Prompted by dismal high school graduation rates for foster children who age out of the B.C. system at age 19, we started to examine what else happens to these vulnerable teens when the government cuts funding for housing, support services and a social worker on their 19th birthdays.
What we discovered was high rates of homelessness, unemployment, incarceration, drug abuse and poverty.
Some youth were driven, on the day they turned 19, from their foster homes to a homeless shelter.
Our series compared practices in B.C. to other jurisdictions, such as Ontario and more than 20 U.S. states, where outcomes vastly improved after governments increased support, in some places up to age 25.
The Sun created, for the first time in BC, a cost-benefit analysis.
It showed supporting these youth to age 25 would actually save taxpayers money in the long run.
They would rely less on welfare; spend less time in jail, shelters and emergency wards; and would pay income taxes if given a chance to finish school and get a job.
In other words, if the government treated these vulnerable youth the same way most parents continue to help out children in their early 20s.
The series introduced Sun readers to a dozen young people who had aged out of the foster system.
They bravely shared stories of fearing the arrival of their 19th birthday, and the uncertainty of trying to navigate a fractured, complicated adult welfare system.
A few of the youth reached a relative level of success.
Others failed miserably.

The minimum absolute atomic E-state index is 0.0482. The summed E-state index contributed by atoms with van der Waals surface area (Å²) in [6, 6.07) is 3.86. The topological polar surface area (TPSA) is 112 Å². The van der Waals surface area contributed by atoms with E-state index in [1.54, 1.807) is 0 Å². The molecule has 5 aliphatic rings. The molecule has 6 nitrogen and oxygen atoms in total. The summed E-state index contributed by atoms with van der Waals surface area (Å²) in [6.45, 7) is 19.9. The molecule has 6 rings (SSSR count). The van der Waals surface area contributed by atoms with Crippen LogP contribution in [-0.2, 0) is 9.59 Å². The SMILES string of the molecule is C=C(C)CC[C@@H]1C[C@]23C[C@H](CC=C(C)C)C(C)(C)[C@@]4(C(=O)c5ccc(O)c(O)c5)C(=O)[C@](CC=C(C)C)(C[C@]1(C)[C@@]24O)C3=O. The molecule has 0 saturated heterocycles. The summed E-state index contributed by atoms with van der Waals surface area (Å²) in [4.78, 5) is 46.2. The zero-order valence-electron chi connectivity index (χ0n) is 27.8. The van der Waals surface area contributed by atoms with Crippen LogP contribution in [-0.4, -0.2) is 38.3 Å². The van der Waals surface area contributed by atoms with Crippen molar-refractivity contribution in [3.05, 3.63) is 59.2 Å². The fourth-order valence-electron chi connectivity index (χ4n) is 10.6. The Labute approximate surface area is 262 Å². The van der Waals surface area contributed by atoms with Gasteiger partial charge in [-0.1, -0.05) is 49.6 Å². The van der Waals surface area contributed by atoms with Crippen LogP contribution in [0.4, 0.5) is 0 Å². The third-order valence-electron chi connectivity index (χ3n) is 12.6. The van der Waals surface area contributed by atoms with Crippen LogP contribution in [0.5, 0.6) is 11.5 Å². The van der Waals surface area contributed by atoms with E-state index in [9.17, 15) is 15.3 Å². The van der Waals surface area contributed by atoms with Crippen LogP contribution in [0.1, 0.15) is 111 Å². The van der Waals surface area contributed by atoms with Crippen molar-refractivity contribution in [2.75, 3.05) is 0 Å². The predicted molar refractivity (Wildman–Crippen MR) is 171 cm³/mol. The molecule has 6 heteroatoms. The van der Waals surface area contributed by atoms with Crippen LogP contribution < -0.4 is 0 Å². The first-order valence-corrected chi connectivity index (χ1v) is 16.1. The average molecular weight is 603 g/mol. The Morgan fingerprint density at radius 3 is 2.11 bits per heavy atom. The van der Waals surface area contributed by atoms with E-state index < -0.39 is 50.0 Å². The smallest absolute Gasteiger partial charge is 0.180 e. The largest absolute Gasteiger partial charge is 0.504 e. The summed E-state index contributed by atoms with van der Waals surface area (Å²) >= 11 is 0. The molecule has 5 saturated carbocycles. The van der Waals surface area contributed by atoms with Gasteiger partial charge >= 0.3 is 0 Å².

Kali, for example, beat the odds by graduating from Grade 12, but within a year of losing his foster care support ended up on the streets.
He sold sex to support his new crystal meth habit.
Since the series was published, momentum for improved support beyond age 19 has grown:
- Ten B.C. universities and colleges are now waiving tuition for former foster children.
- The provincial government has introduced a series of changes to help former foster kids transition to adulthood, including trust funds for post-secondary education, work skills training, and a rent supplement program.
- In the last month alone, the province has announced 5 new programs totalling more than $1 million.
- Non-profits launched housing and other programs to help these youth.
- Several groups have backed the call for longer support, including Vancouver City Hall, B.C.’s representative for youth, and University of Victoria researchers.
We would like to thank the Michener Awards for this nomination, and our boss Harold Munro for his continued support of investigative journalism.